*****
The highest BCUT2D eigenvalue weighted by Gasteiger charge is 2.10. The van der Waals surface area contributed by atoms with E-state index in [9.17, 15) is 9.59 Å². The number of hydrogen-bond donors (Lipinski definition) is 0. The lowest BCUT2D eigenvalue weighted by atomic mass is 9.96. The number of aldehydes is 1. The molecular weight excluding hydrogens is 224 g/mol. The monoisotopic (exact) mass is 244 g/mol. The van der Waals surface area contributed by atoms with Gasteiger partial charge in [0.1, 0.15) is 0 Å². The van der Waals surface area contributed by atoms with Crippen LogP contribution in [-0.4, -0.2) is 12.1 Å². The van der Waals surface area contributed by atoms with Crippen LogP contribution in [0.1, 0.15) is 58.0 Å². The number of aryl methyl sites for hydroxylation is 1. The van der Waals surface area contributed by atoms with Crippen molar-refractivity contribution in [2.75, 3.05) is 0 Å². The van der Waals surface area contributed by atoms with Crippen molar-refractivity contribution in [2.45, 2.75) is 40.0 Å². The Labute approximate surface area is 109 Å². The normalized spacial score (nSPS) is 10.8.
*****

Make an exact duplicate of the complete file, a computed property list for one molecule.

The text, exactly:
The highest BCUT2D eigenvalue weighted by Gasteiger charge is 2.10. The van der Waals surface area contributed by atoms with E-state index in [9.17, 15) is 9.59 Å². The number of hydrogen-bond donors (Lipinski definition) is 0. The lowest BCUT2D eigenvalue weighted by atomic mass is 9.96. The number of aldehydes is 1. The molecular weight excluding hydrogens is 224 g/mol. The monoisotopic (exact) mass is 244 g/mol. The van der Waals surface area contributed by atoms with Gasteiger partial charge in [0.1, 0.15) is 0 Å². The van der Waals surface area contributed by atoms with Crippen LogP contribution in [-0.4, -0.2) is 12.1 Å². The van der Waals surface area contributed by atoms with Crippen LogP contribution in [0.1, 0.15) is 58.0 Å². The number of aryl methyl sites for hydroxylation is 1. The van der Waals surface area contributed by atoms with Crippen molar-refractivity contribution in [2.75, 3.05) is 0 Å². The van der Waals surface area contributed by atoms with Crippen molar-refractivity contribution in [2.45, 2.75) is 40.0 Å². The Labute approximate surface area is 109 Å². The normalized spacial score (nSPS) is 10.8.